An entry of default under Rule 55(a) of the Federal Rules of Civil Procedure must precede an entry of default judgment under Rule 55(b)(2). See Nationwide Mut. Ins. Co. v. Starlight Ballroom Dance Club, Inc., 175 F. App'x 519, 521 n.1 (3d Cir. 2006). An entry of default is appropriate "[w]hen a party against whom a judgment for affirmative relief is sought has failed to plead or otherwise defend as provided by these rules and that fact is made to appear by affidavit or otherwise." FED. R. CIV. P. 55(a).*fn5
In the matter sub judice, the court finds that the entry of default against Berg is warranted. As a corporation, Berg must be represented in court by counsel. See Simbraw, Inc. v. United States, 367 F.2d 373, 373 (3d Cir. 1966) (per curiam) (holding that "a corporation [must], to litigate its rights in a court of law, employ an attorney at law to appear for it and represent it in the court"), cited with approval in Rowland v. Cal. Men's Colony, Unit II Men's Advisory Council, 506 U.S. 194, 203 (1993). The order of court dated May 1, 2007 (Doc. 134) granted the motions to withdraw by counsel for Berg.*fn6 To date, Berg has not secured representation or otherwise communicated with the court despite the order of court dated May 14, 2007 (Doc. 137) which directed Berg to secure the appearance of counsel and show cause why default judgment should not be entered against it and the order of court dated September 11, 2007 (Doc. 147) which permitted Berg to respond to Rhino's claims for damages, attorney's fees, and costs. Although Berg filed an answer in this action (see Docs. 7, 107), the entry of default against Berg is nonetheless appropriate for Berg's failure to "otherwise defend" itself. See FED. R. CIV. P. 55(a); see also Hoxworth v. Blinder, Robinson & Co., 980 F.2d 912, 918 (3d Cir. 1992) ("The failure to plead is no greater an impediment to the orderly progress of a case than is the failure to appear at trial or meet other required time schedules, and we see no reason why the former would be subject to a sanction [under Rule 55] not equally applicable to the latter.."); id. at 918-19 ("[T]he district court in this case could have imposed a default judgment against the defendants for failure to comply with its own unambiguous orders to obtain substitute counsel, file a pretrial memorandum, and respond to the plaintiffs' discovery requests.").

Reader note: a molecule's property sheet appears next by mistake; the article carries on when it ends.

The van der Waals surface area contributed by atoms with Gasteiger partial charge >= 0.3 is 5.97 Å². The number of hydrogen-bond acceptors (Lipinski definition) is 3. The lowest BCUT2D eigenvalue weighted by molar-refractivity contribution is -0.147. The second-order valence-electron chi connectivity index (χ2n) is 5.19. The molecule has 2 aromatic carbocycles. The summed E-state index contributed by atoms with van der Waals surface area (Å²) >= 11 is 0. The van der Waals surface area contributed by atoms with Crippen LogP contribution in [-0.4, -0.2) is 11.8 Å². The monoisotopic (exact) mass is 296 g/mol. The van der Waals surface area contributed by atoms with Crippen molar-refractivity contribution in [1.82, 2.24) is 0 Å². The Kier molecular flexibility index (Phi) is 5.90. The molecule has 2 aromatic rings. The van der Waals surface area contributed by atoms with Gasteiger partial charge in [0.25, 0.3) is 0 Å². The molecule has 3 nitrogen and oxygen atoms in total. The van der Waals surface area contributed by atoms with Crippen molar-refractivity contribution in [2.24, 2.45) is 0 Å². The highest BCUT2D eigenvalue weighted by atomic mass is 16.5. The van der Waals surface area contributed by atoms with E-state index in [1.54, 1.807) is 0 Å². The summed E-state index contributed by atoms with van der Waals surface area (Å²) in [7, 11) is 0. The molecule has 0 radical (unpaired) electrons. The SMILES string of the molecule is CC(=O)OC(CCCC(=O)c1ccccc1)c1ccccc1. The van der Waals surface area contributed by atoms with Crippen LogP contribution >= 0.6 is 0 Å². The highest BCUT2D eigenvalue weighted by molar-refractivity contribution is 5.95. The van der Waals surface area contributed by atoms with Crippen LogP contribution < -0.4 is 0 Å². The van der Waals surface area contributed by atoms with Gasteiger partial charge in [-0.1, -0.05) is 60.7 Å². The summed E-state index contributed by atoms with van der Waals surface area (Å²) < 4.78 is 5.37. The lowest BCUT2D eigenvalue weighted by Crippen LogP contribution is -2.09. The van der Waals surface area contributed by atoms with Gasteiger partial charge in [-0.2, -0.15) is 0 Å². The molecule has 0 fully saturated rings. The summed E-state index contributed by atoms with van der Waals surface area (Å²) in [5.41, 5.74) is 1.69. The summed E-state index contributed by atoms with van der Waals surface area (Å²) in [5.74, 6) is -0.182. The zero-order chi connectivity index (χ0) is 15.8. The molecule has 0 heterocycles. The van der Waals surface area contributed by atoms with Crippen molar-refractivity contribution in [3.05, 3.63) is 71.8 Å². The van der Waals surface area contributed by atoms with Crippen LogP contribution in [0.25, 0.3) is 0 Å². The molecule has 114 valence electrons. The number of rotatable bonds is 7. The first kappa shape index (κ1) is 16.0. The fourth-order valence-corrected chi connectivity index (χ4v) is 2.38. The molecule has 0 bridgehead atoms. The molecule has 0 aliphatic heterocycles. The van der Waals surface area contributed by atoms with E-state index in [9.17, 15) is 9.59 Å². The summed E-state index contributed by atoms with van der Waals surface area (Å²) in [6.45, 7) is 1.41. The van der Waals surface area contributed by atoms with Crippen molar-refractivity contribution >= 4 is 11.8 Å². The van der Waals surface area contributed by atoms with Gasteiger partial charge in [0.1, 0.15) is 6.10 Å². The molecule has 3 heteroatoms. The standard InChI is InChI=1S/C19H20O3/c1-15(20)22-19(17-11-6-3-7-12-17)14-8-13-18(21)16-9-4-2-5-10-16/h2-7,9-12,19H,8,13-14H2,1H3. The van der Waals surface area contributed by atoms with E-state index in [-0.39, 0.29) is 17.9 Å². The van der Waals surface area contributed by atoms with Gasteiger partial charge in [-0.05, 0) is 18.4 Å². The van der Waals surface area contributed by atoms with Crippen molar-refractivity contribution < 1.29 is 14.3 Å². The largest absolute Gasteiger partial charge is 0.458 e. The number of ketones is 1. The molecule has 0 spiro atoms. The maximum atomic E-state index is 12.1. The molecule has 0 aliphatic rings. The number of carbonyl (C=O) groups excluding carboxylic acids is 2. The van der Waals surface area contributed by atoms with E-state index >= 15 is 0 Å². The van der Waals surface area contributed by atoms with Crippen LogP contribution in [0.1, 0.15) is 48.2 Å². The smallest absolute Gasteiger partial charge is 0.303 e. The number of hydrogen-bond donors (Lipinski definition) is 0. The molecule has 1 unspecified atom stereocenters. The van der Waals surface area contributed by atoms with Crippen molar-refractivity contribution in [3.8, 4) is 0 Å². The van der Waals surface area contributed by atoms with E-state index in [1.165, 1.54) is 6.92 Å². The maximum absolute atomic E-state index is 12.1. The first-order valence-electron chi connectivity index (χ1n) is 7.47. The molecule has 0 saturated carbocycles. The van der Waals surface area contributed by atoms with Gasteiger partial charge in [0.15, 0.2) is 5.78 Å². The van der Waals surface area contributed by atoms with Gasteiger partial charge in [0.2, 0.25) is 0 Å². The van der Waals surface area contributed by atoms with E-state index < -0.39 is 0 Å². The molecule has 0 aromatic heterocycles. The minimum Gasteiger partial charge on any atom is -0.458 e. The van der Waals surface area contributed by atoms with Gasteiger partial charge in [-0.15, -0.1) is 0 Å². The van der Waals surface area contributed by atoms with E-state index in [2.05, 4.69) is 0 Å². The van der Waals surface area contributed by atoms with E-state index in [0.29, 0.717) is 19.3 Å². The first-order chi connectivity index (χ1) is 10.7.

Having concluded that default against Berg is warranted, the court turns to the issue of default judgment. See FED. R. CIV. P. 55(b)(2). In accordance with the notice requirement of Rule 55(b)(2), the order of court dated May 14, 2007 (Doc. 137) directed Rhino to serve a copy of the motion for default judgment on Berg. See FED. R. CIV. P. 55(b)(2) ("If the party against whom judgment by default is sought has appeared in the action, the party (or, if appearing by representative, the party's representative) shall be served with written notice of the application for judgment at least 3 days prior to the hearing on such application."). The following day, Rhino served Berg with its motion for default judgment, its proposed order, and the order of court which directed Berg to secure the appearance of counsel and show cause why default judgment should not be entered against it. (See Doc. 138.) In an abundance of caution, the court again permitted Berg to respond to Rhino's requested damages, attorney's fees, and costs. (See Doc. 147.) Given the evidence on damages and fees submitted by Rhino (see Doc. 145, Exs. 2-3; Doc. 150), which remains unopposed by Berg, the court finds that a hearing on damages is not required. See 10A CHARLES ALAN WRIGHT, ET AL., FEDERAL PRACTICE AND PROCEDURE § 2688 (3d ed. 2007) ("Rule 55 does not require that testimony be presented as a prerequisite to the entry of a default judgment, and thus several courts have determined that a hearing is not required before entering a default."). Therefore, the court will address Rhino's request for injunctive relief, damages, and attorney's fees and costs.